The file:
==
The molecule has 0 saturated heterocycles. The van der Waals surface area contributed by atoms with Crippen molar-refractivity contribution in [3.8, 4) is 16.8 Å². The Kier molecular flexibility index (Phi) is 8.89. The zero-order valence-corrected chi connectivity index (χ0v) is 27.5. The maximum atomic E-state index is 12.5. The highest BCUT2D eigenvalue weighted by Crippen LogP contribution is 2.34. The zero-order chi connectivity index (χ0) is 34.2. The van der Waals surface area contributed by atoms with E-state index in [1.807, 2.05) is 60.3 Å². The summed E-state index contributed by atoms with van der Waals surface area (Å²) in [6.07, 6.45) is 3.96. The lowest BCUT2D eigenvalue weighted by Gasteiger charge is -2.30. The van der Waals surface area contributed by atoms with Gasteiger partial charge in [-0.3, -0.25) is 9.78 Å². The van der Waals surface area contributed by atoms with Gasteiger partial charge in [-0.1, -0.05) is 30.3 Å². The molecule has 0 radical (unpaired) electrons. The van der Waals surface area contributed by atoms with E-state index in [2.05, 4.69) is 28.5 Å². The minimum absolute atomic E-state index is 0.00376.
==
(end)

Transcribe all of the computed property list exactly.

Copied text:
The molecule has 0 saturated heterocycles. The van der Waals surface area contributed by atoms with Crippen molar-refractivity contribution in [3.8, 4) is 16.8 Å². The Kier molecular flexibility index (Phi) is 8.89. The zero-order valence-corrected chi connectivity index (χ0v) is 27.5. The maximum atomic E-state index is 12.5. The highest BCUT2D eigenvalue weighted by Crippen LogP contribution is 2.34. The zero-order chi connectivity index (χ0) is 34.2. The van der Waals surface area contributed by atoms with E-state index in [1.807, 2.05) is 60.3 Å². The summed E-state index contributed by atoms with van der Waals surface area (Å²) in [6.07, 6.45) is 3.96. The lowest BCUT2D eigenvalue weighted by Gasteiger charge is -2.30. The van der Waals surface area contributed by atoms with Gasteiger partial charge in [-0.3, -0.25) is 9.78 Å². The van der Waals surface area contributed by atoms with Gasteiger partial charge in [-0.1, -0.05) is 30.3 Å². The molecule has 0 radical (unpaired) electrons. The van der Waals surface area contributed by atoms with E-state index in [2.05, 4.69) is 28.5 Å². The minimum absolute atomic E-state index is 0.00376.